The phrase “It’s not rocket science” tends to annoy me. Sure, rocket science is harder than, say, mowing the lawn or fixing a flat tire. But the bottom line is, in space Mr. Newton’s F=ma and seem to cover most of what you need to know. There is no atmosphere so there is no turbulence (Richard Feynman’s “most important unsolved problem of classical physics”). For a moon shot, all you really have to do is line up a particularly long pool shot on a particularly perfectly balanced table. There may be a few details I’ve missed as I’ve never actually tried it, but, whatever.
Now, Cancer Biology. It’s not rocket science. It’s way, way harder.
Scientists and engineers usually tackle a problem by breaking it down into its myriad component parts, understanding how those parts interact, and then building back up to a working system. We now have endless detail on hundreds of genes and proteins and drug candidates, and we know the laws on how atoms interact with each as well as Newton’s laws of motion. When it comes to molecular dynamics, we also know where all the atoms actually are in a particular complex molecule, like a protein. So, it is actually feasible to do a simulation and predict with reasonable accuracy, for example, that small molecule X will bind to and inhibit the enzymatic activity of protein kinase Y.
Now, will blocking protein Y actually cure a patient’s cancer? Who knows? We don’t understand the multiple levels of organization above molecular structures in biology to make a solid prediction of whether knocking down protein kinase Y will actually have an effect. We don’t understand the network of interactions that kinase Y has in a normal cell, let alone how those interactions are different in cancer. And by the way, every patient’s cancer is essentially a unique set of mutations away from a genome that is unique to the patient to begin with. We certainly don’t have a lot of confidence about what else molecule X could do elsewhere in an actual patient. Bottoms-up simulation or prediction from first principles in biology is like trying to debug an issue logging into your Facebook account by watching and simulating the movements of electrons in all the transistors making up all the computers interacting in this system. Sure, at some level, they’re moving the wrong way. Good luck with that.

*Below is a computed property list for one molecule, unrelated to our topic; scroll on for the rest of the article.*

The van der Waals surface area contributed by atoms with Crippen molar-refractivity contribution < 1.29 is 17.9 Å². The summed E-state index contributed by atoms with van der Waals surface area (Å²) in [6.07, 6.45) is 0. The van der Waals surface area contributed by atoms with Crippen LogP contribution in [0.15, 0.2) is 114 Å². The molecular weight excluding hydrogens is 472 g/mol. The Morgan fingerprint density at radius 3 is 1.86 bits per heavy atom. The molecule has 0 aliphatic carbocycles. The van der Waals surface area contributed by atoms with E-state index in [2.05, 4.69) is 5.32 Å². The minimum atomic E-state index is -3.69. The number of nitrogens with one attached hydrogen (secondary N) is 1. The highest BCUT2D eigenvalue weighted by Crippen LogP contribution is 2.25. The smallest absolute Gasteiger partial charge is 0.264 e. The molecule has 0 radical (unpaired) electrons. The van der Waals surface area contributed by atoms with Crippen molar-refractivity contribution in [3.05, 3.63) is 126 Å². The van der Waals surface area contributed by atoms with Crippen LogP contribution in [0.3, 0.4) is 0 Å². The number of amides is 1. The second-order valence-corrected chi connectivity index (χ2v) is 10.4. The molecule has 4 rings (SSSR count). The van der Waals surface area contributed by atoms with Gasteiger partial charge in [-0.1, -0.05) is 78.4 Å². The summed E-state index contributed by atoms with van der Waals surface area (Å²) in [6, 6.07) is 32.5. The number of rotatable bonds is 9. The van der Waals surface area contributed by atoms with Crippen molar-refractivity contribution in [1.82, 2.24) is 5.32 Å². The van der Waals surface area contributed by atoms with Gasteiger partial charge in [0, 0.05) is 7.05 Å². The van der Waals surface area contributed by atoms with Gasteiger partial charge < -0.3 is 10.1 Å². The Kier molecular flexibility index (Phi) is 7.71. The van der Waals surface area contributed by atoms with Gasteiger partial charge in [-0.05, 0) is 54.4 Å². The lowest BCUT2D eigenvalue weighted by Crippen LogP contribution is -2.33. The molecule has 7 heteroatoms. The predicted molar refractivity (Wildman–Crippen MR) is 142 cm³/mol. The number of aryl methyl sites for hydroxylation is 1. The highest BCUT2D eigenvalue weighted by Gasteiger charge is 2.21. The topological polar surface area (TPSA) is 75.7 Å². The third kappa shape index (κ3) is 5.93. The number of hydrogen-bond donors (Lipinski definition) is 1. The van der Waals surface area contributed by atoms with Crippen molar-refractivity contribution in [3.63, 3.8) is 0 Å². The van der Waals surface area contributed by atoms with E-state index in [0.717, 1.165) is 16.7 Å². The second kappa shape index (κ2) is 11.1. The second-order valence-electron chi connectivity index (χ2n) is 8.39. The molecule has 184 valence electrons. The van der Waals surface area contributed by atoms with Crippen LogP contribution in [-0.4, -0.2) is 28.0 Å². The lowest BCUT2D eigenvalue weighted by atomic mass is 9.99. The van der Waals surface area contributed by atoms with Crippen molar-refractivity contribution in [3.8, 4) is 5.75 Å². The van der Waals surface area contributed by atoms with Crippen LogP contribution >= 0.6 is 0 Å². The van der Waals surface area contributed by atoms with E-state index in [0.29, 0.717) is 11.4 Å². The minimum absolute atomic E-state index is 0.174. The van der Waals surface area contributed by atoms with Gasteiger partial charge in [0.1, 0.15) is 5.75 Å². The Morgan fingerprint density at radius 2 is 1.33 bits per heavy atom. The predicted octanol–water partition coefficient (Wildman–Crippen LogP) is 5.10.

So, what we have is a constantly evolving set of data mining / machine learning approaches to try to understand patterns in molecular and clinical data. Hopefully that will let us pick out some small pieces of biology that we can understand well enough to segment a patient population, or green-light a billion dollar gamble that we can create the right drug. Understanding the best algorithms to do this work is an open research problem. The technologies generating the molecular data are improving faster than Moore’s Law. What kind of informatics support do you need when your application domain is changing that quickly?
Software geeks reserve the term “Beautiful Code” to describe software that is easy to maintain and adapt to new uses. Code that evolves with its users effortlessly to do new things not envisioned when the code was originally written. My biggest certainty is the uncertainty of scientific requirements only a few years in the future. Therefore, flexibility is my #1 concern in an informatics platform.
From this point of view, Amazon’s recently released Simple Workflow Service is the epitome of beauty. SWF coordinates distributed work spread out across just about any combination of computing platforms and locations. It handles the rather tricky job of ensuring reliable execution of a complex series of tasks spread out over unreliable components and connected by an imperfect network. With SWF, my company just needs to worry about how to implement the right “deciders” and “workers” which is plenty for us to handle, thanks. The case study we recently developed at Sage Bionetworks with Amazon on SWF is one example of an application. Yes, here’s our testimonial right next to NASA’s (OK, yes, I couldn’t come up with an image as cool as the Mars Rover for our project). The quick summary is that using SWF let us pull down large quantities of gene expression data representing 10,000+ studies from public repositories, run standardized statistical normalization and error detection procedures on all data, and rehost the data for use in further studies. But the real benefit isn’t what we did with this technology yesterday. It’s that even though I don’t know in 3 years where genomic data will be coming from, or the specific measurement technologies being used, or what the performance characteristics of the best algorithms will be, I am pretty sure SWF has the flexibility to string something together. Hopefully we’ll figure out what that something should be.